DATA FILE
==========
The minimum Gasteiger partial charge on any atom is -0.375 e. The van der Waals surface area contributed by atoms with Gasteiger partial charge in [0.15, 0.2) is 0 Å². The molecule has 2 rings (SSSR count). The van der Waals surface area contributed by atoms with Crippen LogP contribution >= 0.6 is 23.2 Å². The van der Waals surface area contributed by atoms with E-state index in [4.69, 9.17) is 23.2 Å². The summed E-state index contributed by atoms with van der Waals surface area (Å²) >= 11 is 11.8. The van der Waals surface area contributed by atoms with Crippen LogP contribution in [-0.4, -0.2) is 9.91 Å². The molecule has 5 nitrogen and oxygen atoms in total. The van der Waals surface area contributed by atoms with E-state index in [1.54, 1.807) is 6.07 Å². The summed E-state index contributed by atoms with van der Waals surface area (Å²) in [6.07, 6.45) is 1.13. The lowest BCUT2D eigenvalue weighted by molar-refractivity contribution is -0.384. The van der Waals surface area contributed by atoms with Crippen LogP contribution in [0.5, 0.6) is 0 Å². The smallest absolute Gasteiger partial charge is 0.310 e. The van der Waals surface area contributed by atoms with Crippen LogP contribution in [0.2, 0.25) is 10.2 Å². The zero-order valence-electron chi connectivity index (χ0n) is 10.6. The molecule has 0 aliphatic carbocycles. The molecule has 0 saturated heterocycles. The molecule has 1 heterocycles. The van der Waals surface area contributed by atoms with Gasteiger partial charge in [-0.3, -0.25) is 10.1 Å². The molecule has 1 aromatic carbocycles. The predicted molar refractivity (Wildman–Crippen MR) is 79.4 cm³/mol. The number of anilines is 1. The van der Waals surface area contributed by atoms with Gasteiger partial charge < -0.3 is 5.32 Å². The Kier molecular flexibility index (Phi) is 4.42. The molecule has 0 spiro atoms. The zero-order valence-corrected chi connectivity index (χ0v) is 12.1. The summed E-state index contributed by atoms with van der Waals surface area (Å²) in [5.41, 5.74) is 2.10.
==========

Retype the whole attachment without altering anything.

The minimum Gasteiger partial charge on any atom is -0.375 e. The van der Waals surface area contributed by atoms with Gasteiger partial charge in [0.15, 0.2) is 0 Å². The molecule has 2 rings (SSSR count). The van der Waals surface area contributed by atoms with Crippen LogP contribution >= 0.6 is 23.2 Å². The van der Waals surface area contributed by atoms with E-state index in [4.69, 9.17) is 23.2 Å². The summed E-state index contributed by atoms with van der Waals surface area (Å²) >= 11 is 11.8. The van der Waals surface area contributed by atoms with Crippen LogP contribution in [-0.4, -0.2) is 9.91 Å². The molecule has 5 nitrogen and oxygen atoms in total. The van der Waals surface area contributed by atoms with E-state index in [1.54, 1.807) is 6.07 Å². The summed E-state index contributed by atoms with van der Waals surface area (Å²) in [6.07, 6.45) is 1.13. The lowest BCUT2D eigenvalue weighted by molar-refractivity contribution is -0.384. The van der Waals surface area contributed by atoms with Crippen LogP contribution in [0.5, 0.6) is 0 Å². The smallest absolute Gasteiger partial charge is 0.310 e. The van der Waals surface area contributed by atoms with Crippen LogP contribution in [0.2, 0.25) is 10.2 Å². The zero-order valence-electron chi connectivity index (χ0n) is 10.6. The molecule has 0 aliphatic carbocycles. The molecule has 0 saturated heterocycles. The molecule has 1 heterocycles. The van der Waals surface area contributed by atoms with Gasteiger partial charge in [-0.3, -0.25) is 10.1 Å². The molecule has 1 aromatic carbocycles. The predicted molar refractivity (Wildman–Crippen MR) is 79.4 cm³/mol. The number of anilines is 1. The van der Waals surface area contributed by atoms with Gasteiger partial charge < -0.3 is 5.32 Å². The Kier molecular flexibility index (Phi) is 4.42. The molecule has 0 spiro atoms. The zero-order valence-corrected chi connectivity index (χ0v) is 12.1. The summed E-state index contributed by atoms with van der Waals surface area (Å²) in [5.41, 5.74) is 2.10.